Oil in Haiti: Reasons for the US OccupationSubmitted by Liberty_Belle on Sun, 01/31/2010 - 13:24
by Marguerite Laurent
I wrote Part 1 of Oil in Haiti as the economic reasons for the US/UN occupation back in October, 2009.
After the earthquake I questioned whether oil drilling could have triggered the earthquake: Did mining and oil drilling trigger the Haiti earthquake?
Then suddenly, after spending years hitting myself against Officialdom's colonial rock that kept denying Haiti had significant resources....
After being called crazy and un-American for writing that the 2010 earthquake gives the US the perfect disaster-capitalism opportunity to come out from behind the UN and openly occupy Haiti to secure Haiti's oil, strategic location and other riches for the corporatocracy...
Just after, I wrote about oil drilling causing earthquakes, on the following Tuesday, a veteran oil company man comes forward in Business Week to say, and one wonders how he can so authoritatively speculate about the area of the faultline without intimate knowledge of the drillings, explorations,
Haiti's wellheads and oil map, et al, but nonetheless his sudden, seemingly unprompted REVELATION, is that Haiti lies in an area that has undiscovered amounts of oil, it must have oil and the earthquake "may have left clues" to petroleum reservoirs! Oil that, uhmmm, "could aid economic recovery in the Western Hemisphere's poorest nation, a geologist said." (Haiti Earthquake May Have Exposed Gas, Aiding Economy by Jim Polson, Jan. 26, 2010, Bloomberg.) Yep, yep he may really mean: "that could aid Haiti's US-occupied economy recover its strategic oil reserves" for the global elite. No? I could be wrong, but I am thinking "and the cover up, starts." But I won't say so. Let Stephen Pierce tell the story:
The Jan. 12 earthquake was on a fault line that passes near potential gas reserves, said Stephen Pierce, a geologist who worked in the region for 30 years for companies including the former Mobil Corp. The quake may have cracked rock formations along the fault, allowing gas or oil to temporarily seep toward the surface, he said yesterday in a telephone interview.
“A geologist, callous as it may seem, tracing that fault zone from Port-au-Prince to the border looking for gas and oil seeps, may find a structure that hasn’t been drilled,” said Pierce, exploration manager at Zion Oil & Gas Inc., a Dallas- based company that’s drilling in Israel. “A discovery could significantly improve the country’s economy and stimulate further exploration.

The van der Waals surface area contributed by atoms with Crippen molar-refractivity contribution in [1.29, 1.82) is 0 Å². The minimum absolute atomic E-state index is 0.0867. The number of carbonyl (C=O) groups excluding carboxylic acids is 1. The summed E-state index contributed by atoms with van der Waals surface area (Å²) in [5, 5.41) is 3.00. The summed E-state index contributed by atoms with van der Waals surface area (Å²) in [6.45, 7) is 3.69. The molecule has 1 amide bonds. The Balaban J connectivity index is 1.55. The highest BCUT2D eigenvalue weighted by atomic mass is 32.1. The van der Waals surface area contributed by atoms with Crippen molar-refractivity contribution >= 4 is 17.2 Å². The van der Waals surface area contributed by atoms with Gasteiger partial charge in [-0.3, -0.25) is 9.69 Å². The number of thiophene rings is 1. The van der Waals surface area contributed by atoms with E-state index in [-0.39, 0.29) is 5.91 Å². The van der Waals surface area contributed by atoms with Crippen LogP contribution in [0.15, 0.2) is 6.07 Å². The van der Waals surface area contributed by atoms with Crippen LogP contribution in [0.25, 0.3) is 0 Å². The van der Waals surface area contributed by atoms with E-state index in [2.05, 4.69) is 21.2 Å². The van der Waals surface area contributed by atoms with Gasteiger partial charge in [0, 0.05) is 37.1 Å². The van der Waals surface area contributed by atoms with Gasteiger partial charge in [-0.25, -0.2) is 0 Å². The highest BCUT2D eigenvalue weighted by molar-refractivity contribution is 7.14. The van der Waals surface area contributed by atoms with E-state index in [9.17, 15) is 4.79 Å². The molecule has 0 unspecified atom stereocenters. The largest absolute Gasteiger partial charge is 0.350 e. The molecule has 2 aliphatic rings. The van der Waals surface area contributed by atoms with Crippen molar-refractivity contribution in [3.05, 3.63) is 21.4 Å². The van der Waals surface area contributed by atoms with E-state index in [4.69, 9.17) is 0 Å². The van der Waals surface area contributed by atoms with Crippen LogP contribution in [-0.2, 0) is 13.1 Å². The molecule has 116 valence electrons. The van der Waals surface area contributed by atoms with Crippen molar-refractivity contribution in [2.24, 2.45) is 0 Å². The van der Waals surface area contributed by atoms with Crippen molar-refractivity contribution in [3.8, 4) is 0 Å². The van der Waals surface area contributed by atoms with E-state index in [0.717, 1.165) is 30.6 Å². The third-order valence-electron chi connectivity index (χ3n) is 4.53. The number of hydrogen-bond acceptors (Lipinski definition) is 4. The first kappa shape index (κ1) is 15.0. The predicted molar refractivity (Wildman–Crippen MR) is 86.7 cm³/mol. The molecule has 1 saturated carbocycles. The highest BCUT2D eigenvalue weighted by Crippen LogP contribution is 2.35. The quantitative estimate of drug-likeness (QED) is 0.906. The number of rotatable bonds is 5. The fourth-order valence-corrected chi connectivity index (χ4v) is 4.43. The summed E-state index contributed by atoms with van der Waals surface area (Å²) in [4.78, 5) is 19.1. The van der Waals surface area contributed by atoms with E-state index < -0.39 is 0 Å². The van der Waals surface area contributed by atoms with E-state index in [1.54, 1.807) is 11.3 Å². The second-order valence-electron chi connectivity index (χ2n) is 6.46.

...The Greater Antilles, which includes Cuba, Haiti, the Dominican Republic, Puerto Rico and their offshore waters, probably hold at least 142 million barrels of oil and 159 billion cubic feet of gas, according to a 2000 report by the U.S. Geological Survey. Undiscovered amounts may be as high as 941 million barrels of oil and 1.2 trillion cubic feet of gas, according to the report. Among nations in the northern Caribbean, Cuba and Jamaica have awarded offshore leases for oil and gas development. Trinidad and Tobago, South American islands off the coast of Venezuela, account for most Caribbean oil production, according to the U.S. Energy Department.
For the record, Haiti has a large reserve of oil and natural gas. How could it not? It shares the waters with oil producing island from all around. We noted this also. Besides, this is not new or a surprise to the United States and certainly shouldn't be new to "a geologist who worked in the region for 30 years for companies including the former Mobil Corp."
There's always been oil in Haiti. The US /USAID guaranteed an oil contract for an American businessman named Charles C. Valentine back in November 1962 that gave his company a monopoly control over pretty much everything to do with oil in Haiti and seems to have also paid him to back out of it.
Valentine successfully claimed $327,304 from the development agency, a sum USAID was itself able to extract from the Haitian government along with $4,396 in interest charges.
According to Haitian scholar Dr. Georges Michel, the US has known there's oil and natural gas reserves in Haiti since 1908 and did their explorations in the 1950s and locked up what they found as "strategic reserves for the US" to be tapped when Middle Eastern oil became less available. (See, Oil in Haiti by Dr. Georges Michel)
I've been writing for years now that the US has been trying to get rid of Haiti's democratically elected government since 1991 so they could get to "their" strategic reserves without any fear of a populous president nationalizing the oil and gas reserves to benefit the miserably poor majority in Haiti as has been done in Venezuela or elsewhere in Latin America. (See, Haiti is full of oil, say Ginette and Daniel Mathurin, where these scientist say there's more oil in Haiti than in Venezuela.) No one has been listening. Not even the white liberals who are such defenders of Haiti. To the best of my knowledge, other than Haitians, over the long years before the earthquake, the only non-Haitian observers who ever paid attention and picked up on our reports and concerns about the plundering and pillaging of Haiti's riches, were John Maxwell and Chris Scott of CKUT Radio in Canada.That's it. All the others bought the State Department line that Haiti was a charity case and had no resources to mention. I supposed if they acknowleged Haiti could be self-reliant, these savoirs, wouldn't have a gig to support themselves and their heroic self-image, right?
The Fateful Geological Prize Called Haiti by F. William Engdahl
The Kidnapping of Haiti by John Pilger
Haiti's Earthquake: Natural or Engineered by Stephen Lendman